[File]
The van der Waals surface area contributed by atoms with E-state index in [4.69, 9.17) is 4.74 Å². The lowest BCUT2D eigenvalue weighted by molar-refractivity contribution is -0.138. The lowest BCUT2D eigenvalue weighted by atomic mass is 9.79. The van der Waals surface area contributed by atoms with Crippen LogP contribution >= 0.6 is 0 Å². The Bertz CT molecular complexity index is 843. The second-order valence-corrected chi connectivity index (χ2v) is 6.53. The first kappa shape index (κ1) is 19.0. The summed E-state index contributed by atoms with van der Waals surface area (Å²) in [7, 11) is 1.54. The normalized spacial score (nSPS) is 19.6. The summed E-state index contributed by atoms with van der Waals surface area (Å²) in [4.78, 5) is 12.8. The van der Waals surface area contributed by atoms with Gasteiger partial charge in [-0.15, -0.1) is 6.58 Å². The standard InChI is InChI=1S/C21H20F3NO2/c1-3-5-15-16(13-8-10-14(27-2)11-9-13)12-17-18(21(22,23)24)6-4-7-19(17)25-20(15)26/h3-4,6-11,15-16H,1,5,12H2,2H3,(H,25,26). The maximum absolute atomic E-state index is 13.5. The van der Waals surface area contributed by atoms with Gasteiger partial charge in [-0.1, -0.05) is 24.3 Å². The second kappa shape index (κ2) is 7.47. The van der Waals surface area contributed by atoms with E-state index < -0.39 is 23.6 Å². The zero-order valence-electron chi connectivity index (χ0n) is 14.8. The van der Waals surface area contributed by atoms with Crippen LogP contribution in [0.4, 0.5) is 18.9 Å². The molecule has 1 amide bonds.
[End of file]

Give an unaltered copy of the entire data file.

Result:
The van der Waals surface area contributed by atoms with E-state index in [4.69, 9.17) is 4.74 Å². The lowest BCUT2D eigenvalue weighted by molar-refractivity contribution is -0.138. The lowest BCUT2D eigenvalue weighted by atomic mass is 9.79. The van der Waals surface area contributed by atoms with Crippen LogP contribution >= 0.6 is 0 Å². The Bertz CT molecular complexity index is 843. The second-order valence-corrected chi connectivity index (χ2v) is 6.53. The first kappa shape index (κ1) is 19.0. The summed E-state index contributed by atoms with van der Waals surface area (Å²) in [7, 11) is 1.54. The normalized spacial score (nSPS) is 19.6. The summed E-state index contributed by atoms with van der Waals surface area (Å²) in [4.78, 5) is 12.8. The van der Waals surface area contributed by atoms with Gasteiger partial charge in [-0.15, -0.1) is 6.58 Å². The standard InChI is InChI=1S/C21H20F3NO2/c1-3-5-15-16(13-8-10-14(27-2)11-9-13)12-17-18(21(22,23)24)6-4-7-19(17)25-20(15)26/h3-4,6-11,15-16H,1,5,12H2,2H3,(H,25,26). The maximum absolute atomic E-state index is 13.5. The van der Waals surface area contributed by atoms with Gasteiger partial charge in [-0.1, -0.05) is 24.3 Å². The second kappa shape index (κ2) is 7.47. The van der Waals surface area contributed by atoms with E-state index < -0.39 is 23.6 Å². The zero-order valence-electron chi connectivity index (χ0n) is 14.8. The van der Waals surface area contributed by atoms with Crippen LogP contribution in [0.4, 0.5) is 18.9 Å². The molecule has 1 amide bonds.